"On September 12, 1965, while Remo and his henchmen were drinking in his house in Aplayai-Laiya, the accused was fetched from his house upon Remo's order (pp. 11-13, tsn., July 20, 1976). Upon reaching Remo's house, the latter poked a gun at his back and when he tried to parry the same, Remo and one of his men held him by the hands (p. 17, tsn., id). When finally he was able to free himself from their hold, he ran away, but Remo ordered Ricardo Villanueva to shoot him (pp. 15-18, tsn., id.). He sustained a bullet wound on the front part of his body, as, in fact, he exhibited in open court the scar from that bullet wound (p. 21, tsn., id.). When the accused fell, Remo poked a gun on his forehead, but removed it, saying he's already dead (p. 24, tsn., July 20, 1976). The accused was able to escape despite his serious wound. He gave an ante mortem statement of this incident to the San Juan Police (Exh. 'O', Record; p. 8, tsn., August 24, 1976) as a result of which a criminal case No. 2319 for Frustrated Murder against Remo Madlangbayan and Rica Villanueva was filed on September 13, 1965 in the Municipal Court of San Juan, Batangas (p. 6, tsn., id.). 

"The accused, however, never received a subpoena on the case and he learned, subsequently, that the same had been dismissed (p. 43, tsn., July 20, 1976; p. 28, tsn., August 14; 1976). 

"The accused believed that the reasons why Remo ordered his henchmen to shoot him as, in fact, they did were: (a) his refusal to become Remo's bodyguard and political follower (p. 33, tsn., July 20, 1976); and (b) his refusal to obey Remo's order to leave the land on which he has been residing since birth but which land, unfortunately, is owned by Remo's aunt (pp. 34-35, tsn., id.). Remo's order for the accused to vacate the premises came subsequent to the latter's refusal to become his bodyguard (p. 37, tsn., id.). 

"It is thus clearly established that Remo Madlangbayan was a biased witness, seeking retribution for the filing of a criminal complaint against him by the accused. This Court, in the case of People vs. Moreno, October 23, 1978, 85 SCRA, held:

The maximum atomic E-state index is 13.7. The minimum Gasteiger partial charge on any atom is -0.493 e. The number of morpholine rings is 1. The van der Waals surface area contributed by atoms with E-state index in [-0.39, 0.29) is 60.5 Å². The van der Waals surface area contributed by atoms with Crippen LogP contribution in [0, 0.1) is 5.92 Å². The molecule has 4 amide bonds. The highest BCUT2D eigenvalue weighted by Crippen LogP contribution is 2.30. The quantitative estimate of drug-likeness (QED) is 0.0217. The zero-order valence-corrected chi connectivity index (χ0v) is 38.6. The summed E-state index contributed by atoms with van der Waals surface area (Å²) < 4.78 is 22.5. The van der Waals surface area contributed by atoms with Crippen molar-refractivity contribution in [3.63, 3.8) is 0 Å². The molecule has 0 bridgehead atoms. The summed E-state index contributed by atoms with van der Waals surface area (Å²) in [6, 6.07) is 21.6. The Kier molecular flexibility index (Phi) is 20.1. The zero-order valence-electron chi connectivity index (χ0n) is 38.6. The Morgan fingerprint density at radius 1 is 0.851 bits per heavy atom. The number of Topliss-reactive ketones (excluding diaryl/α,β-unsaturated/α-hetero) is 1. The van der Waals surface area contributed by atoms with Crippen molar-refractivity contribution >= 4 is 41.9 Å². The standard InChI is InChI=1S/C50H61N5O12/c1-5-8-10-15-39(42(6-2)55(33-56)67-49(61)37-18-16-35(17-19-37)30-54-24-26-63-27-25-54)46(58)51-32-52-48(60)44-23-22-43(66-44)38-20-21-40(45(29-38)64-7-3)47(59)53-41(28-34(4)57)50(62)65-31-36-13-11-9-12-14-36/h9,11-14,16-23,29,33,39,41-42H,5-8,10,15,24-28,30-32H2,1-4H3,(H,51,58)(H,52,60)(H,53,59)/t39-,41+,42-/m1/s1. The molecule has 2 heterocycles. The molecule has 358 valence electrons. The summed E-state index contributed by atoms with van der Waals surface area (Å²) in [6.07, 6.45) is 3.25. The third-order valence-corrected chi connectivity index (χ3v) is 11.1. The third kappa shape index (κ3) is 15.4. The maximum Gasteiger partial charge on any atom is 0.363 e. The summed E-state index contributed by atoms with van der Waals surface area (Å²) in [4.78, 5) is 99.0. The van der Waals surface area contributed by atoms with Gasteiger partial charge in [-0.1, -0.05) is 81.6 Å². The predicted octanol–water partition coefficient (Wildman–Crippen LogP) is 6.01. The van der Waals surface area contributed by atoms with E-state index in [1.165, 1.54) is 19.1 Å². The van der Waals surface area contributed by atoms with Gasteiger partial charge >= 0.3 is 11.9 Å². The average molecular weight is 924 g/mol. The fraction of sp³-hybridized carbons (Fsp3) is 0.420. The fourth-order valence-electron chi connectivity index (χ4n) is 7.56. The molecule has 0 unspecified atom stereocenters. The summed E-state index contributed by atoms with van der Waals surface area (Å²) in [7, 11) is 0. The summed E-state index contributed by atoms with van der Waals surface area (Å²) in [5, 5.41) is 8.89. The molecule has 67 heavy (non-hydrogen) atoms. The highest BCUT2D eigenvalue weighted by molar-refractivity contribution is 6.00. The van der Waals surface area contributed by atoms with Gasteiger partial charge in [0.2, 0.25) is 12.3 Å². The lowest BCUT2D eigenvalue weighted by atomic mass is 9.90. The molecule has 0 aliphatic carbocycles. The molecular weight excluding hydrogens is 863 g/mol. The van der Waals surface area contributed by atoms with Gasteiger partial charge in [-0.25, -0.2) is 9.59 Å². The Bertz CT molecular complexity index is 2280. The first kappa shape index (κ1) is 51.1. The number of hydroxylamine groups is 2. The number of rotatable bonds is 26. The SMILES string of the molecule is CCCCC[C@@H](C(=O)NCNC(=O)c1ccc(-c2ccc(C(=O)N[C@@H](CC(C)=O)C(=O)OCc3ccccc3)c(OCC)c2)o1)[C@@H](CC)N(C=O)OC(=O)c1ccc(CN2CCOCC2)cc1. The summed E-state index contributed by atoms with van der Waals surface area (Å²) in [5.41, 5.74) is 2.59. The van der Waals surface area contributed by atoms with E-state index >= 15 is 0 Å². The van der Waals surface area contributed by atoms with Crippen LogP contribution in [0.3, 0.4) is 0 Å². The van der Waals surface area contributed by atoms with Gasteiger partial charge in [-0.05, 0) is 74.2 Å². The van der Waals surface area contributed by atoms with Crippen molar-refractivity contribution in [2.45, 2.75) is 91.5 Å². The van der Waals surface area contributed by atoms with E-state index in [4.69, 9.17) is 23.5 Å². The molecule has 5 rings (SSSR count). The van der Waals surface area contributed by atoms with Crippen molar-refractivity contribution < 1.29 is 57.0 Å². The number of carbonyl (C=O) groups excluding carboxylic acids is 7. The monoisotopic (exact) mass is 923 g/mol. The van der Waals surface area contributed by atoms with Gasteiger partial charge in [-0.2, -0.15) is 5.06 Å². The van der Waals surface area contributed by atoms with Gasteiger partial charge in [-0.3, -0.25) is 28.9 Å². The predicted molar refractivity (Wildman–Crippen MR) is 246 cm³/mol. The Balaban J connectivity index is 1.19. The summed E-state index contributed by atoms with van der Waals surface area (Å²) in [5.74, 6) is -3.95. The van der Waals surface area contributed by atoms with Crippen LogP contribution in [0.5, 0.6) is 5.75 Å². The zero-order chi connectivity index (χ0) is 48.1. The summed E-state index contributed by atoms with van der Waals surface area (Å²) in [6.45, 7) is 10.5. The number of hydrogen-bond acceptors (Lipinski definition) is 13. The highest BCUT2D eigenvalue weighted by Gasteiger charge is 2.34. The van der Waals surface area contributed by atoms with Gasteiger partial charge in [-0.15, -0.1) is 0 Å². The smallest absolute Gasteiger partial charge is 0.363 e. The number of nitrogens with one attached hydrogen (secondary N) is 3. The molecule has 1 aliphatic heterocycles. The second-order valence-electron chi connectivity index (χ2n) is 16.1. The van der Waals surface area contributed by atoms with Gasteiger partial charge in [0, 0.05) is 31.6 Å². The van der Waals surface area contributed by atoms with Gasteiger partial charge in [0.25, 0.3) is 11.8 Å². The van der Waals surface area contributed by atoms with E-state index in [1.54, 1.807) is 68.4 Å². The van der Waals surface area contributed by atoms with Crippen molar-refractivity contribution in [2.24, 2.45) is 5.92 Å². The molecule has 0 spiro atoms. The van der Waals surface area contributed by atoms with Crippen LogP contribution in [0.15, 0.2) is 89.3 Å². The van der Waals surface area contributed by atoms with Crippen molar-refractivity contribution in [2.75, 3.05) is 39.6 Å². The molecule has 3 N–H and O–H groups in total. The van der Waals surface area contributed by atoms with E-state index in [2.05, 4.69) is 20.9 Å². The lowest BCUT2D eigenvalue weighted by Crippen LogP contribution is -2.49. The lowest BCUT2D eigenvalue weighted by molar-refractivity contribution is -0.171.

"'We have conscientiously evaluated Norteza's uncorroborated and contradicted testimony. Our conclusion is that it cannot be accorded arty credence. Consequently the guilt of the seven appellants implicated by him was not established beyond reasonable doubt. 

"'It is not merely the long delay in the giving of his testimony that impairs its veracity and engenders the notion that it might be fabricated. What strongly militates against his credibility is the undeniable fact that he was a follower of Mayor Cerna and therefore it is not believable that he would have been invited by the appellants (some of whom were confirmed political enemies of Mayor Cerna) to join the conspiracy to kill the mayor (1846, tsn., January 11, 1972). And because he was a follower of Mayor Cerna, it is not surprising that he was used as a prose­cution witness in this case' [Italics supplied; at p. 670]" (Manifestation in Lieu of Appellee's Brief, pp. 138-139, rec.).

As aforesaid, the prosecution must prove the guilt of the accused upon the strength of its own evidence and not by the weakness of that of the accused (People vs. Torio, 126 SCRA 266).

While the defense of alibi frequently deserves little consideration because it is easily fabricated, it is not always false and without merit and when coupled with the improbabilities and uncertainties of the prosecution evidence, the defense of alibi deserves merit (People vs. Delmendo, 109 SCRA 350). Indeed, We must "emphasize the fact that courts should not at once look with disfavor at the defense of alibi. xx xx When an accused puts up the defense of alibi, the court should not at once have a mental prejudice against him. For, taken in the light of all the evidence on record, it may be sufficient to acquit him xx xx=" (People vs. Tabayoyong, 104 SCRA 753, citing People vs. Villacorte, et al., 55 SCRA 640, 655). It would be worthwhile to add that "every circumstance against guilt and in favor of innocence must be considered. Suspicion x x should not sway judgment against the accused (People vs. Clores, 125 SCRA 67). THE ACCUSED NEED NOT PROVE HIS INNOCENCE BECAUSE THAT IS PRESUMED (Section 19, Article IV, 1973 Constitution).



Aquino, Concepcion, Jr., Abad Santos, Escolin, and Cuevas, JJ., concur.